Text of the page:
On February 9, the Constitutional Court of Spain ruled in favor of the 2010 bill regarding abortion rights after a 13-year battle. Now, the law allows abortion up to 14 weeks of pregnancy and up to 22 weeks in cases of life-threatening pregnancy or fetal malformation. However, the victory set the stage for two packages on reproductive health and trans rights. Spain’s Minister of Equality, Irene Montero, championed the vote as a “historic day for feminist progress”.
Through the first package, parliament broadened the right to abortion: allowing 16 to 17-year-olds to have the procedure without parental approval. The law couples with a new regulation that requires public medical facilities to perform abortions. Whereas in past years, doctors rejected more than 20% of women on religious grounds. While not requiring doctors to perform the procedure, the regulation mandates a written justification for their objection.
The bill bans conversion therapy and provides state support for victims of the practice, making strides in LGBTQ+ rights. Moreover, following Denmark’s lead in 2014, Spanish citizens over 16 can now easily change their gender identity on their national ID cards. Leading up to the vote, LGBTQ+ activists like Njurka Gibaja, a trans woman, praised the proposed law. Gibaja said, “if we aren’t officially recognized by the government, then we don’t exist.” Previous legislature built barriers around the process. Only adults could register for the change, had to provide medical reports verifying their gender dysphoria, and proof that they had undergone two years of hormonal treatment.
Lastly, women can now submit doctor’s notes approving temporary medical incapacitation due to severe menstrual pain. Montero touted the law, and announced: “Working in pain is over. Taking pills before work and trying to hide that we are suffering incapacitating pain is over.” With this, Spain becomes the first nation in Europe to recognize the need for such measures.
Nevertheless, the adopted laws have faced political backlash from The Popular Party and the UGT, one of Spain’s largest trade unions. They argue that the law will stigmatize women in the workplace, create job market disadvantages, and negatively impact work environments. However, A yearly government fund of up to €23.8 million will support paid menstrual leave, and will not burden employers with extra expenses.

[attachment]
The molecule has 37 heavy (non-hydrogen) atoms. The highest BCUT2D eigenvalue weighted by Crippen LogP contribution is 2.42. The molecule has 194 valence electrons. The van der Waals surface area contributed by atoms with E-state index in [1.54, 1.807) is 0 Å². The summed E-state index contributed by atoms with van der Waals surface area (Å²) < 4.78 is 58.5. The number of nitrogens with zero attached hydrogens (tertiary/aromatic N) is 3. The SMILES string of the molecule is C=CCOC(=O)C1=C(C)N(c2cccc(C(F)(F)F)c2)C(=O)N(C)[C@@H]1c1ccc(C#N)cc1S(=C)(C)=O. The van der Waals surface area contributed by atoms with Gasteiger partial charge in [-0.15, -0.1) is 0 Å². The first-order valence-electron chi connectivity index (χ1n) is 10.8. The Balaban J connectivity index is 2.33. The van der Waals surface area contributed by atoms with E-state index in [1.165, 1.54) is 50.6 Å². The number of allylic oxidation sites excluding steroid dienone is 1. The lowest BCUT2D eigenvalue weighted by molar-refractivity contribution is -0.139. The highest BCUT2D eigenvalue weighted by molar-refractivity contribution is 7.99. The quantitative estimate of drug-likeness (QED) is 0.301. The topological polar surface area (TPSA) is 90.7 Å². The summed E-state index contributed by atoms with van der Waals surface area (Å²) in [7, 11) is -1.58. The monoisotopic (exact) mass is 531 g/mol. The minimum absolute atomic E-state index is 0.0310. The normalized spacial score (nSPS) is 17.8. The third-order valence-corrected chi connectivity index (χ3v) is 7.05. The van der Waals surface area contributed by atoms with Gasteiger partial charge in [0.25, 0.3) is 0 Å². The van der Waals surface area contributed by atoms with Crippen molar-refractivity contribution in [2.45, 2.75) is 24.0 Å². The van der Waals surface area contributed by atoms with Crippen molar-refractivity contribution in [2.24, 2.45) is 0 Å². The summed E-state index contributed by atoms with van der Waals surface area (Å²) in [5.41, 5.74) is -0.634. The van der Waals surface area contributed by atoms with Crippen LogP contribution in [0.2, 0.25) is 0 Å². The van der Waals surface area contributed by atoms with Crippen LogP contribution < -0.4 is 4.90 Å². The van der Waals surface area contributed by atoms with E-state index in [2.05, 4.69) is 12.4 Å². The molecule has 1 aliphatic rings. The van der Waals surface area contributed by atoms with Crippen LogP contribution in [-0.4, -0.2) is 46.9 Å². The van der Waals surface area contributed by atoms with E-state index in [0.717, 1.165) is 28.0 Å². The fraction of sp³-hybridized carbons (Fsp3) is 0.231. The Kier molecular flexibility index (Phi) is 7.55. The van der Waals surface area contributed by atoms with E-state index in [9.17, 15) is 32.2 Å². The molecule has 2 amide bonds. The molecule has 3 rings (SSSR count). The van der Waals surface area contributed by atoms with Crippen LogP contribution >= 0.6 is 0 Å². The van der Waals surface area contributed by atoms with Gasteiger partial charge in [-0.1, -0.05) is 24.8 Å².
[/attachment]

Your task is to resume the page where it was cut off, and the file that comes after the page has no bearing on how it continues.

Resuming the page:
Zomato, an Indian food delivery company, has proven that menstrual leave does not encourage sexist stereotypes as some argue. Zomato implemented a 10-day menstrual leave policy in 2020, and has noticed an increase of productivity at work ever since. The policy applies to all genders who menstruate, including transgender people. They use an “honor system”: employees simply post an emoji of red droplets on their work calendar. The policy promotes transparency in the workplace, has boasted employee retention, and has attracted more women to the workforce. Vaidika Parashar, head of communications for the company, affirmed, “companies have to enable women to perform their work and at the same time, their role in the society – and also as a human-being, as a woman and a mother.”
Spain’s reproductive health package also mandates schools and prisons to provide free menstrual products, aiming to destigmatize menstruation. Likewise, state-run health centers will make hormonal contraceptives and the-morning-after-pill available to the public.
Since Montero’s appointment in 2020, the Ministry of Equality has spearheaded feminist policy throughout the country. She has advocated for legislation that extends necessary rights to the LGBTQ+ community and protects reproductive health.
The new laws will undoubtedly go through a transitional period of acceptance in Spain’s majority Catholic society. However, as Montero maintains, “the point is that we are talking about human rights. And human rights do not have to be weighed on the scales of political convenience. They are either defended or not defended.”